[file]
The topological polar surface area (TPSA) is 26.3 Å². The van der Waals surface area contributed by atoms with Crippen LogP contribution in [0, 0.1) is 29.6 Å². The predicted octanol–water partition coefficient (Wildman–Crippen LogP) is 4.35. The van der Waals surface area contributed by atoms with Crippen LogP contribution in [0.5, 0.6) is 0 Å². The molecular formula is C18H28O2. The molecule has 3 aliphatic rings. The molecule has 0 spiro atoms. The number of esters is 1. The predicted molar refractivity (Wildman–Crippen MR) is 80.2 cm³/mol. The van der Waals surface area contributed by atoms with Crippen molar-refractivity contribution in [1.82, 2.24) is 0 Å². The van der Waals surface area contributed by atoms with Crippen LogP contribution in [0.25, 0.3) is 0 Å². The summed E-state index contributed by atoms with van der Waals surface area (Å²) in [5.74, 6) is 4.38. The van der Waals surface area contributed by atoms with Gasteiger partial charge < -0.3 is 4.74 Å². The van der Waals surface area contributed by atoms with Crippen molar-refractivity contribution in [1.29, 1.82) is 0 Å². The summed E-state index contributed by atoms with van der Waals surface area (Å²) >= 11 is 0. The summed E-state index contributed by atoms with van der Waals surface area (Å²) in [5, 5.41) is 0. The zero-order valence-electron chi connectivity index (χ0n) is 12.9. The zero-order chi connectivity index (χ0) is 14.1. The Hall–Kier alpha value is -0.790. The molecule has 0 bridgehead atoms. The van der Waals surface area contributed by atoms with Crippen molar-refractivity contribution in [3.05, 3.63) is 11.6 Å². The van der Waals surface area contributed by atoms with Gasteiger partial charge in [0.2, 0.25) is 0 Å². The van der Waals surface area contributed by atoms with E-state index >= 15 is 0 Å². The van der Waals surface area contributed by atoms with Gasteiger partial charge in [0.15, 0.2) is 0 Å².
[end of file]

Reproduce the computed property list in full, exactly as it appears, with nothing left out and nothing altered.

The topological polar surface area (TPSA) is 26.3 Å². The van der Waals surface area contributed by atoms with Crippen LogP contribution in [0, 0.1) is 29.6 Å². The predicted octanol–water partition coefficient (Wildman–Crippen LogP) is 4.35. The van der Waals surface area contributed by atoms with Crippen LogP contribution in [0.5, 0.6) is 0 Å². The molecular formula is C18H28O2. The molecule has 3 aliphatic rings. The molecule has 0 spiro atoms. The number of esters is 1. The predicted molar refractivity (Wildman–Crippen MR) is 80.2 cm³/mol. The van der Waals surface area contributed by atoms with Crippen molar-refractivity contribution in [1.82, 2.24) is 0 Å². The van der Waals surface area contributed by atoms with Crippen LogP contribution in [0.25, 0.3) is 0 Å². The summed E-state index contributed by atoms with van der Waals surface area (Å²) in [5.74, 6) is 4.38. The van der Waals surface area contributed by atoms with Gasteiger partial charge < -0.3 is 4.74 Å². The van der Waals surface area contributed by atoms with Crippen molar-refractivity contribution in [1.29, 1.82) is 0 Å². The summed E-state index contributed by atoms with van der Waals surface area (Å²) >= 11 is 0. The summed E-state index contributed by atoms with van der Waals surface area (Å²) in [5, 5.41) is 0. The zero-order valence-electron chi connectivity index (χ0n) is 12.9. The zero-order chi connectivity index (χ0) is 14.1. The Hall–Kier alpha value is -0.790. The molecule has 0 bridgehead atoms. The van der Waals surface area contributed by atoms with Crippen molar-refractivity contribution in [3.05, 3.63) is 11.6 Å². The van der Waals surface area contributed by atoms with Gasteiger partial charge in [0.2, 0.25) is 0 Å². The van der Waals surface area contributed by atoms with E-state index >= 15 is 0 Å². The van der Waals surface area contributed by atoms with Gasteiger partial charge in [0.15, 0.2) is 0 Å².